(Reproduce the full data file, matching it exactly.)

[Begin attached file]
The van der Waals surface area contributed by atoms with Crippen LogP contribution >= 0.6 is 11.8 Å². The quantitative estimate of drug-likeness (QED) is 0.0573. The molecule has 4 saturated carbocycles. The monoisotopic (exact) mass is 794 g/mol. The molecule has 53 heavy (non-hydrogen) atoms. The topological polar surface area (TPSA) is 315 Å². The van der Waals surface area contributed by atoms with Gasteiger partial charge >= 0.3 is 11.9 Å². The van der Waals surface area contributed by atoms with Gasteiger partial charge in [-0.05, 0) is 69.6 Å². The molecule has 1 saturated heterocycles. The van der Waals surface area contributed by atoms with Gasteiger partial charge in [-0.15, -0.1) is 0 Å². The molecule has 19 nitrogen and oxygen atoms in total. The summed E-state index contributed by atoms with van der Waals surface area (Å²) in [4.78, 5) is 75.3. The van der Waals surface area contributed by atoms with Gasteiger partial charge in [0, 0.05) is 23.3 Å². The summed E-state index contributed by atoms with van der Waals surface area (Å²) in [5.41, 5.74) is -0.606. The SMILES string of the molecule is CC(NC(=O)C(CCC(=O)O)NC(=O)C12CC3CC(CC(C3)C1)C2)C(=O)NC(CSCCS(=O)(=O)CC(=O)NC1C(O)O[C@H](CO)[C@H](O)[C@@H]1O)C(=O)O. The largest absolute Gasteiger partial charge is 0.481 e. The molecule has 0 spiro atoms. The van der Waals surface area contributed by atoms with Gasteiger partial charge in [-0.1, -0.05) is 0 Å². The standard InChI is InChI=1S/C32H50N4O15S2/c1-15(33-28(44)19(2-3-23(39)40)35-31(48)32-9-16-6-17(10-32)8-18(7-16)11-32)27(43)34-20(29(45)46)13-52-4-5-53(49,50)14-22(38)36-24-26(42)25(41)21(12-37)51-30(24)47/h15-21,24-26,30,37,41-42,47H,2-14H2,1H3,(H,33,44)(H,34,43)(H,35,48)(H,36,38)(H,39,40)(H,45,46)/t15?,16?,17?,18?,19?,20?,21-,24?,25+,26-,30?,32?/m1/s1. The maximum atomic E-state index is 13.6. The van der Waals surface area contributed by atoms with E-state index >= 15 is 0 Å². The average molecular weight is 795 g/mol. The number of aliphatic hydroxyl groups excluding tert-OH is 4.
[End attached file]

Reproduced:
The van der Waals surface area contributed by atoms with Crippen LogP contribution >= 0.6 is 11.8 Å². The quantitative estimate of drug-likeness (QED) is 0.0573. The molecule has 4 saturated carbocycles. The monoisotopic (exact) mass is 794 g/mol. The molecule has 53 heavy (non-hydrogen) atoms. The topological polar surface area (TPSA) is 315 Å². The van der Waals surface area contributed by atoms with Gasteiger partial charge >= 0.3 is 11.9 Å². The van der Waals surface area contributed by atoms with Gasteiger partial charge in [-0.05, 0) is 69.6 Å². The molecule has 1 saturated heterocycles. The van der Waals surface area contributed by atoms with Gasteiger partial charge in [-0.15, -0.1) is 0 Å². The molecule has 19 nitrogen and oxygen atoms in total. The summed E-state index contributed by atoms with van der Waals surface area (Å²) in [4.78, 5) is 75.3. The van der Waals surface area contributed by atoms with Gasteiger partial charge in [0, 0.05) is 23.3 Å². The summed E-state index contributed by atoms with van der Waals surface area (Å²) in [5.41, 5.74) is -0.606. The SMILES string of the molecule is CC(NC(=O)C(CCC(=O)O)NC(=O)C12CC3CC(CC(C3)C1)C2)C(=O)NC(CSCCS(=O)(=O)CC(=O)NC1C(O)O[C@H](CO)[C@H](O)[C@@H]1O)C(=O)O. The largest absolute Gasteiger partial charge is 0.481 e. The molecule has 0 spiro atoms. The van der Waals surface area contributed by atoms with Gasteiger partial charge in [-0.1, -0.05) is 0 Å². The standard InChI is InChI=1S/C32H50N4O15S2/c1-15(33-28(44)19(2-3-23(39)40)35-31(48)32-9-16-6-17(10-32)8-18(7-16)11-32)27(43)34-20(29(45)46)13-52-4-5-53(49,50)14-22(38)36-24-26(42)25(41)21(12-37)51-30(24)47/h15-21,24-26,30,37,41-42,47H,2-14H2,1H3,(H,33,44)(H,34,43)(H,35,48)(H,36,38)(H,39,40)(H,45,46)/t15?,16?,17?,18?,19?,20?,21-,24?,25+,26-,30?,32?/m1/s1. The maximum atomic E-state index is 13.6. The van der Waals surface area contributed by atoms with E-state index >= 15 is 0 Å². The average molecular weight is 795 g/mol. The number of aliphatic hydroxyl groups excluding tert-OH is 4.